same benefits. How could Ontario oppose free trade, Devine asked, when 85 per cent of its exports go to the United States? He added: “I envy Ontario.” Donald Getty of Alberta and William Vander Zalm of British Columbia raised the same argument. Getty pointed out that unemployment in Oshawa—where General Motors of Canada Ltd. has its largest auto plant—is so low that it was not recorded by Statistics Canada this fall. And Vander Zalm urged Peterson to reconsider his opposition to the free trade pact. But whereas Getty was good-natured in his comments—betting Peter-
son a barrel of oil against a barrel of Ontario wine that the Edmonton Eskimos would beat the Toronto Argonauts at last weekend’s Grey Cup game—Devine quipped sarcastically that both products taste about the same.
Peterson had harsh words of his own about his two fellow premiers. “I find it passing strange,” he said, “that some of the strongest proponents of
strongest proponents free trade with the United States are the biggest protectionists within their own borders.” While Peterson did not identify them publicly, Maclean’s learned that in the premiers’ private afternoon session, he singled out Peckford and Vander Zalm for holding up negotiations to dismantle barriers to interprovincial trade.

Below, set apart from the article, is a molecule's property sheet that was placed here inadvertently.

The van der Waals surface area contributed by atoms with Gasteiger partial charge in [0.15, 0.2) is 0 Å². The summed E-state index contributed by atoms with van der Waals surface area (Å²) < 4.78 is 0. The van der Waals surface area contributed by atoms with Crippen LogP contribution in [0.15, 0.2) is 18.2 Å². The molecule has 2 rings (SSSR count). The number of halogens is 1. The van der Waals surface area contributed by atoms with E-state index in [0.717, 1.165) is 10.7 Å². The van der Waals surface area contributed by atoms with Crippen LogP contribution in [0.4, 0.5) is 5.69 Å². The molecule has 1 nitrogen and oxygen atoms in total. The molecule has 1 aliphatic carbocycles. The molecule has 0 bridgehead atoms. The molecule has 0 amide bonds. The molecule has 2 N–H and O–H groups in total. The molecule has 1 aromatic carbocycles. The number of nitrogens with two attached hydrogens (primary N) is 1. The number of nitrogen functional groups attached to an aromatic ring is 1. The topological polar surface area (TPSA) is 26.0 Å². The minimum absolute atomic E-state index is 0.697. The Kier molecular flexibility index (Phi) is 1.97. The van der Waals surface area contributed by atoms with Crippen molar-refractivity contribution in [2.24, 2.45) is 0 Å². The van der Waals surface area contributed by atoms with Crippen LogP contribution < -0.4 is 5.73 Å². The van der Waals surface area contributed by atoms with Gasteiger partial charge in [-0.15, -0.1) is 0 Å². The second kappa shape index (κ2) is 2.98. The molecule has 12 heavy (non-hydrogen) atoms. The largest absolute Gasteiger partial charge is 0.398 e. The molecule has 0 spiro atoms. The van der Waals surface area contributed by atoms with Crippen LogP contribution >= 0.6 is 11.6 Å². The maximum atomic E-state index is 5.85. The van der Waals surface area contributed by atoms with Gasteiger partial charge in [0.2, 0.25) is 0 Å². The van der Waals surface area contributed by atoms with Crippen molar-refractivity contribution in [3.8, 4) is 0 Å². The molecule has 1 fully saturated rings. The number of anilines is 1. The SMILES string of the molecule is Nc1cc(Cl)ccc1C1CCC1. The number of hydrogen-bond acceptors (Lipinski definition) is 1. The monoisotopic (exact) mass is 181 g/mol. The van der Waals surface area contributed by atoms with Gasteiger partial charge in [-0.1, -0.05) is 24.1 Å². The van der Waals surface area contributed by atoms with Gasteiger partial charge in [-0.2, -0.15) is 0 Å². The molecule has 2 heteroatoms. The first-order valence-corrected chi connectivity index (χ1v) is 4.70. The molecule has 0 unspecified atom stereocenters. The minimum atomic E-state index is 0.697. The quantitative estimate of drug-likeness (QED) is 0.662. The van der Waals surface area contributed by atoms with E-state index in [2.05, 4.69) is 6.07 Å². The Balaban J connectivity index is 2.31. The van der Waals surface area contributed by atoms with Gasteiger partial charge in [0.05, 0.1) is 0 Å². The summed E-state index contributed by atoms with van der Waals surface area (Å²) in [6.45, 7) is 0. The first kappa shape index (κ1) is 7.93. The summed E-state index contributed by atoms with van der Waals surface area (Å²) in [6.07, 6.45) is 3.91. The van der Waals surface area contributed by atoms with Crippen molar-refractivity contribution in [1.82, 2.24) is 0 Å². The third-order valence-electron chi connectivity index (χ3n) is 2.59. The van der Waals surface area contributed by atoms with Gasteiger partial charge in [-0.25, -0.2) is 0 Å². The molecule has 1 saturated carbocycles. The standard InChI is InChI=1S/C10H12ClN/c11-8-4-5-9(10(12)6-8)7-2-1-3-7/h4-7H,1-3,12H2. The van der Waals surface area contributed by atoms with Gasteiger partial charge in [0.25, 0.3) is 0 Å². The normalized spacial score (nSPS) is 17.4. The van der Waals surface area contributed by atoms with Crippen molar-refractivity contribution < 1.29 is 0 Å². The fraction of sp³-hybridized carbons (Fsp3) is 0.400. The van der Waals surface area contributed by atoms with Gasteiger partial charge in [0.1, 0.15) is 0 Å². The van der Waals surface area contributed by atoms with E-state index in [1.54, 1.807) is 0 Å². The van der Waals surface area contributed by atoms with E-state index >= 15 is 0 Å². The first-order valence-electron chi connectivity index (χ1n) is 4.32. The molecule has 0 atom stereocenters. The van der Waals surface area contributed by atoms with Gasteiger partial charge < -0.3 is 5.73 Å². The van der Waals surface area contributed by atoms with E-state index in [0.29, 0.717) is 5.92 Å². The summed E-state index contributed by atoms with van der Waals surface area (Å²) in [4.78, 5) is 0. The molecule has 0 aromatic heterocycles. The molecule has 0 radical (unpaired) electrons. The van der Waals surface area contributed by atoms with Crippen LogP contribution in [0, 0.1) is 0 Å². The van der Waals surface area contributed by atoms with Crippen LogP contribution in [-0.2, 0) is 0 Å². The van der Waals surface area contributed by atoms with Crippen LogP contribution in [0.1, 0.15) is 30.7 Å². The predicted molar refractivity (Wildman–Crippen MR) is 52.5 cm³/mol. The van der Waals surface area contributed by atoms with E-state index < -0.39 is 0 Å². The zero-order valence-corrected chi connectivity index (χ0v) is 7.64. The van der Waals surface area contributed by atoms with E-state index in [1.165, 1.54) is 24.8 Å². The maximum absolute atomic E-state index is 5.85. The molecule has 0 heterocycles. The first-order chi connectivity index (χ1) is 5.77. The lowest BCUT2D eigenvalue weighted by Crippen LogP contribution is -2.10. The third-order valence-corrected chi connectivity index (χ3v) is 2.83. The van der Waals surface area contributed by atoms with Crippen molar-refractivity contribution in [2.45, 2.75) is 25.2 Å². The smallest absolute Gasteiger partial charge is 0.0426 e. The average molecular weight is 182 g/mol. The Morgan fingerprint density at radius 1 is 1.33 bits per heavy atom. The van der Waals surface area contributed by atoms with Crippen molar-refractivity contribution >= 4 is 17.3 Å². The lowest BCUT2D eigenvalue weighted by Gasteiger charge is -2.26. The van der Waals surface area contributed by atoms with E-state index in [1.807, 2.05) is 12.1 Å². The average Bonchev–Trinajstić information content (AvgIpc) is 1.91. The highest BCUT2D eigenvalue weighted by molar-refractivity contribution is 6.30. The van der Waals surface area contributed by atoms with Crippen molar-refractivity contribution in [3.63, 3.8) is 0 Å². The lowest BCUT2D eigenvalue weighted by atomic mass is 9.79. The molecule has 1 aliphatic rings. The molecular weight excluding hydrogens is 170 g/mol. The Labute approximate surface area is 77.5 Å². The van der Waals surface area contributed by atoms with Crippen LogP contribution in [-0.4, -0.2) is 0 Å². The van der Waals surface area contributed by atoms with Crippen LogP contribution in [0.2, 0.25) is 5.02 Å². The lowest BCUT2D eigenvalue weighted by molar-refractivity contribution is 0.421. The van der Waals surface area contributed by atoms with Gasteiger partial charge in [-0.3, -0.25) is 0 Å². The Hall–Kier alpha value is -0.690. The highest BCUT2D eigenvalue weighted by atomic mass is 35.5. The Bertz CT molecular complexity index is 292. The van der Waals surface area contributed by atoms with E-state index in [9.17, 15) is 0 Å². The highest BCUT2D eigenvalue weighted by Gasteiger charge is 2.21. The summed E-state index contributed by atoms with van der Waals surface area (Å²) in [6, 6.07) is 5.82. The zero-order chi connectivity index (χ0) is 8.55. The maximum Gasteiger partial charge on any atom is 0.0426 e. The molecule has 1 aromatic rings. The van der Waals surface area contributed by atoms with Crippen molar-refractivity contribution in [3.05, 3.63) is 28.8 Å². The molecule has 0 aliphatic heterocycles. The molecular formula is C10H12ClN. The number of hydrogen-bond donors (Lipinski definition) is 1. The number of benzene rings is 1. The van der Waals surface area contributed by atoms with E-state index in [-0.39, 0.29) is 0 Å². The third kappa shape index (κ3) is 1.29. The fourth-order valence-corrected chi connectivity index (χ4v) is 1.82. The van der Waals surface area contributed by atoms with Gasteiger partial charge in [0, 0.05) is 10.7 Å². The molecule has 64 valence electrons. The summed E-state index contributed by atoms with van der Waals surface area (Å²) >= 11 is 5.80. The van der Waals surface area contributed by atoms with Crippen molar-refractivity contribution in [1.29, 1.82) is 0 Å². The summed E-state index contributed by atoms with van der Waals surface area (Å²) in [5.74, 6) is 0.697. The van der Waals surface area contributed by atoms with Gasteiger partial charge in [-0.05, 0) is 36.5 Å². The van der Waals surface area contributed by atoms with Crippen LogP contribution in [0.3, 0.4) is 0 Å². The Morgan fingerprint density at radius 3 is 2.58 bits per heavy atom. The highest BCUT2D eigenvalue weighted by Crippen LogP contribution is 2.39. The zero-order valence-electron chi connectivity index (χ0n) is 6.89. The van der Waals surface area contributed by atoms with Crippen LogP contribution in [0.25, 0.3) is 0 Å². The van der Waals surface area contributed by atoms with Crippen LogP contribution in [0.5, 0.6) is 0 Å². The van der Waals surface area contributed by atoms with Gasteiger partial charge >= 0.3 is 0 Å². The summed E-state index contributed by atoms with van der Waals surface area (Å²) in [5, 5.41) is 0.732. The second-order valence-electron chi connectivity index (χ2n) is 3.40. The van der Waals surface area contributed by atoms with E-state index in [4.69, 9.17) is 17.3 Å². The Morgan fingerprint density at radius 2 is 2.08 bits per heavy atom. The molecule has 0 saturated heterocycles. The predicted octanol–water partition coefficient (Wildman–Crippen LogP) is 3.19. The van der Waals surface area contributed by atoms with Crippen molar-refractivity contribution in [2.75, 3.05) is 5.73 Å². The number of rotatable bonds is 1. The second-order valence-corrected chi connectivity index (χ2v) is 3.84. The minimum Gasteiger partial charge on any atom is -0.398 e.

Earlier, during the public session, Mulroney used the example of New Brunswick’s Moosehead beer, saying that it was “silly” that a beer that is sold in the United States was not available in other parts of Canada. While a federal-provincial task force has been trying to identify and eventually reduce such barriers, Newfoundland and British Columbia delayed the work last summer by refusing to sign a memorandum of agreement. Peterson urged the other premiers to deal with those barriers, saying that “all it really needs is an act of political will.” The premiers took a step toward solving that problem last week, agreeing to set up a committee of ministers that will report to